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Traditional Leaders: unsung heroes of the liberation struggle and colonial resistance?

By Stella Sigcau

13 February 2020

2020 marks 30 years since the release of the global icon the late former President Mandela from prison after having spent 27 years for fighting for liberation. It was a historic moment, a moment like no other. South Africans were celebrating. The world was celebrating with South Africans. It was a historic moment in the history of South Africa. Many people from various walks of life had sacrificed their lives for this freedom. It was finally here.

The many South Africans who fought colonial resistance and liberation struggle include Traditional Leaders. They were part of this struggle from time immemorial however, it seems their role in the liberation struggle and colonial resistance is often underplayed. Traditional Leadership has throughout the ages remained an integral part of the various cultures on the African continent. It was and continues to be an important institution in particular in the rural areas.

It has been in existence even prior to the arrival of colonial powers on the continent. Its role included defending respective nations from foreign invasions. However, more often than not, the role of the Traditional Leaders in colonial resistance and in the liberation struggle of South Africa is often underplayed leading to some believing that they never played a meaningful role for their societies defending their lands, cultures and heritage of which on the contrary they did.

Some remain unsung heroes with their stories never told or given the respect they deserve. Some Traditional Leaders protected and defended their lands from foreign invasions leading their armies in the forefront. In the centre of those wars were Traditional Leaders resisting colonial rule, slavery and imposition of colonial laws in their lands, protecting their citizens, cultures, religions and heritage even at the expense of their freedoms or lives, for example the Kings Nyabela of amaNdebele, King Silamba of amaNdebele, King Mampuru of amaPedi, King Sekhukhune of amaPedi, King Sigcau of amaMpondo, King Mqikela of amaMpondo, King Hintsa of amaXhosa, Nkosi Maqoma of amaXhosa, King Sabatha Dalindyebo of abaThembu, King Dingane of amaZulu, King Langalibalele of amaHlubi. The list is endless. Kings Dinizulu of amaZulu, Marhelane of amaMpondo and Dalindyebo of abaThembu are said to be some of the founding Kings of the African National Congress in 1912, a liberation movement that the late President Mandela led in the latter years. Traditional leaders were thus part of this struggle from inception.

Traditional Leadership is an old institution. It was a form of government which had its democracy guided by custom, protocols, respect and ubuntu. The King (iKumkani/ Ingonyama) was the supreme ruler of the Kingdom, presiding over Senior Traditional Leaders (iiNkosi) his “cabinet”. Kings never made individual decisions pertaining to governance or culture.

They consulted Kings Councils, elders or relevant members of the Royal family who formed the royal councils. That on its own was a form of democracy. Traditional leaders (iiNkosi) presided over iinduna/ iinkosana (headmen) and iinduna presided over onozithetyana (heads of clans) who oversaw izigodi (small village/ mini village). An Induna for instance could preside over maybe five izigodi which would form a village and unozithetyana presided over one isigodi.  The senior traditional leaders presided over all those villages which in today’s terminology formed a Traditional Council. They also never made individual decisions on issues of custom, laws and governance. They consulted and were advised by the “Traditional Council”.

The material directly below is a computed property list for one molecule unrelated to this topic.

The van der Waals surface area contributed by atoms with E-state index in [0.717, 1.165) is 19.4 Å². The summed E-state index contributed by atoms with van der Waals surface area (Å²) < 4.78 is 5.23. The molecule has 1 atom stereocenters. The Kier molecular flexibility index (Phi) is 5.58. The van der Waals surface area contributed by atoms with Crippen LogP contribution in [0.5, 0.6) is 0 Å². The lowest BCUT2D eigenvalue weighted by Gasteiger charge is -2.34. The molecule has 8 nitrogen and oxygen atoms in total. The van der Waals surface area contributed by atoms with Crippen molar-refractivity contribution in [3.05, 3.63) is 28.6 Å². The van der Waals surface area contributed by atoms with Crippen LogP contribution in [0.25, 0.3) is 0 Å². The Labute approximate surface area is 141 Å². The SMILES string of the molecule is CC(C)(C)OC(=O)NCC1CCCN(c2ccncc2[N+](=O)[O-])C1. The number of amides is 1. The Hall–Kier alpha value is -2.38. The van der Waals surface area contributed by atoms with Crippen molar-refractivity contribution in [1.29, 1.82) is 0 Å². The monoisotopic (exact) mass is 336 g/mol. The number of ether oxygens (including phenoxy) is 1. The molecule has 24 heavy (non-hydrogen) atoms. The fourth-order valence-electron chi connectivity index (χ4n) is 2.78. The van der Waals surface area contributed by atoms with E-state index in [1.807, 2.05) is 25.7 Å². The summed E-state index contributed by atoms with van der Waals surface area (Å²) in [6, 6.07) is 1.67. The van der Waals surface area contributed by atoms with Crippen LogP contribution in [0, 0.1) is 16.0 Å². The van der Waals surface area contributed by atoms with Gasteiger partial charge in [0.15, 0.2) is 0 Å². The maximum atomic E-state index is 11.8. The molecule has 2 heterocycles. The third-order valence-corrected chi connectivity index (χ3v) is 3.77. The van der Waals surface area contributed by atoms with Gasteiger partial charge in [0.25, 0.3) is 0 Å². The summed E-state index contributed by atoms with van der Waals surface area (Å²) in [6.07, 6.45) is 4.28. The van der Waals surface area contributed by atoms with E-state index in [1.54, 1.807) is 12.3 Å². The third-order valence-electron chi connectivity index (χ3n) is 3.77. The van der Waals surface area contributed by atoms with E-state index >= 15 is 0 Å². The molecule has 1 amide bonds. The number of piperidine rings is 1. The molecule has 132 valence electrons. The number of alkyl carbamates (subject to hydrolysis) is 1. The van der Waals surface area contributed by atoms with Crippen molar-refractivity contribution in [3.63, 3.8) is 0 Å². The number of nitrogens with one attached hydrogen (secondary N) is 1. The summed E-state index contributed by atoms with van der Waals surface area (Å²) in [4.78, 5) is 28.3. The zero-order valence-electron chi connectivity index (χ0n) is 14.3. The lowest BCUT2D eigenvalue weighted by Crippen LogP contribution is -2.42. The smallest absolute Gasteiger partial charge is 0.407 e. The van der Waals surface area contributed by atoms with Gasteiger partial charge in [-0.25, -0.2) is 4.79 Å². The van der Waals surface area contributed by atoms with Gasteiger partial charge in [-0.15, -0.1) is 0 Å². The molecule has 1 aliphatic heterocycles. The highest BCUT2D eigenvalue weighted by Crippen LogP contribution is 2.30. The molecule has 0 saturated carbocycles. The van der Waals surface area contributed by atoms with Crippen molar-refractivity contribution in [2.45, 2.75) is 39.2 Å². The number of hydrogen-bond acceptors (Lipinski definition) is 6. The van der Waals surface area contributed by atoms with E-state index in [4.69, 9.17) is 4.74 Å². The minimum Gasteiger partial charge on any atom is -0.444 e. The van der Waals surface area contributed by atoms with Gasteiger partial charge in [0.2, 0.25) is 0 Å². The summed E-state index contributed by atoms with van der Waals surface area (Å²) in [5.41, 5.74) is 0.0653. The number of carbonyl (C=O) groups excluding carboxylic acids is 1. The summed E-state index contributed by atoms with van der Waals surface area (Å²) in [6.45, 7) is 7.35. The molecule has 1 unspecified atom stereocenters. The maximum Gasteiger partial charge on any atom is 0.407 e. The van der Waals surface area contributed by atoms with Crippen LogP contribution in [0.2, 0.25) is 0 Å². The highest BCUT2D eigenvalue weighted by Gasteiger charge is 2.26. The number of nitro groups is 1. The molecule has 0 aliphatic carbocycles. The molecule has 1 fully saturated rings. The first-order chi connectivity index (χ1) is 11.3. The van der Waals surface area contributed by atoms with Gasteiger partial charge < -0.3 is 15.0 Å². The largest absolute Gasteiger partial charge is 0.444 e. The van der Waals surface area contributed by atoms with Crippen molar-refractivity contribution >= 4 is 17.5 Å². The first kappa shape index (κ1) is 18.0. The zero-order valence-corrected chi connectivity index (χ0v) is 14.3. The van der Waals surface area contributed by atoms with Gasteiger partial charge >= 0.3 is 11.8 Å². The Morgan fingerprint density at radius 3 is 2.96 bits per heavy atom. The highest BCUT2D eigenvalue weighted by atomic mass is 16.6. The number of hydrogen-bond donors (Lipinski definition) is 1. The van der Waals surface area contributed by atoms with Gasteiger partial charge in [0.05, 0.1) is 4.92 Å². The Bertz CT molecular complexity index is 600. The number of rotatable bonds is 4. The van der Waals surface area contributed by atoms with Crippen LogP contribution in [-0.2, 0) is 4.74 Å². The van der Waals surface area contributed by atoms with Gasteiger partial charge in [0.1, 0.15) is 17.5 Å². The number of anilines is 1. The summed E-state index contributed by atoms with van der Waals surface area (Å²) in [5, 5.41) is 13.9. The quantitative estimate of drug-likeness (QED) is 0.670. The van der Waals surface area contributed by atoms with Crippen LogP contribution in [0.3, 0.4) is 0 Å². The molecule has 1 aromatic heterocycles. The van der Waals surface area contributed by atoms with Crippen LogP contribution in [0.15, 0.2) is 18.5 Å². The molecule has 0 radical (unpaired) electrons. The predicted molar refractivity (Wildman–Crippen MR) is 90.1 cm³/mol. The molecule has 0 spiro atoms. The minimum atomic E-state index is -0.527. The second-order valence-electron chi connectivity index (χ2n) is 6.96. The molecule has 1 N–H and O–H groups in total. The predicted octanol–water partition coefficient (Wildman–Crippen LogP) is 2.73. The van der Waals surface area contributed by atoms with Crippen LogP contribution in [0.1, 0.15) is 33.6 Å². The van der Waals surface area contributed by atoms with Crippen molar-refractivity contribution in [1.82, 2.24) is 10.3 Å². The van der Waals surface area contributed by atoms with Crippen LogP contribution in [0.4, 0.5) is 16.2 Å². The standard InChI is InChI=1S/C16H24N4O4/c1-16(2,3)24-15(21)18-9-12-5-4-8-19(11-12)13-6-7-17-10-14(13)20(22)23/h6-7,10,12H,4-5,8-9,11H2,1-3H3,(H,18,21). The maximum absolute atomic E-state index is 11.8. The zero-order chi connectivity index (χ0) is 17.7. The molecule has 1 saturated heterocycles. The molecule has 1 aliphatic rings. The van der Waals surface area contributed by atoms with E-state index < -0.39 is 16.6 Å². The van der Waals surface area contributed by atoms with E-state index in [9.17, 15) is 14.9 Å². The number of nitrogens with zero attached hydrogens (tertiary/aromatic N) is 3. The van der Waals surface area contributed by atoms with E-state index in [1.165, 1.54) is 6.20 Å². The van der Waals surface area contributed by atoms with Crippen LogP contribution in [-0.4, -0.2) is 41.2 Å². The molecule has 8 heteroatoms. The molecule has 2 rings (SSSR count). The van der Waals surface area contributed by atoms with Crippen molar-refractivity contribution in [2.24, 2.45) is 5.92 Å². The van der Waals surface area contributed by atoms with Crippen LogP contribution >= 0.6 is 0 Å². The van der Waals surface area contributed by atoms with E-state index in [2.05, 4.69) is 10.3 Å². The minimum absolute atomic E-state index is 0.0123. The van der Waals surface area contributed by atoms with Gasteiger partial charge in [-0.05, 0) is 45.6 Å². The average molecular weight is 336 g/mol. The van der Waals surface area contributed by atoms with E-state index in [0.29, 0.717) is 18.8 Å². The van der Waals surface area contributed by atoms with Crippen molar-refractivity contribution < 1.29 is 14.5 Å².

The King would then preside over imbizo yamakhosi (gatherings of Traditional Leaders), which formed what is termed in today’s terminology, the regional/ kings council where issues of governance, laws, land, custom, reports from the people in the form of resolutions/ issues raised or discussions emanating from iimbizo held and the developments in the Kingdom would be discussed. In the current dispensation the Principal Traditional Leaders have been introduced in South Africa who preside over Senior Traditional Leaders reporting directly to the King. Whilst the people respected the King and his authority, the Kings were also expected to serve the people and the nation and respect “umkhonto wokulawula” which refers to respecting the assegai a King or Senior Traditional Leader is given during his inauguration as a symbol of taking over the reins of leadership. In other words respect his position, responsibilities, custom and people. They were expected to care for the communities that they led.

It is that patriotism, respect for their sacred responsibilities, their customs, the love for their people and value they attached to their land, heritage, history and language that led to their resistance of colonial invasion, assimilation, exploitation, hut taxes imposed, slavery to mention a few even at the expense of their lives and freedoms. Most of their stories remain untold. Some remain unsung heroes but they remain heroes nevertheless.




February/March 2020








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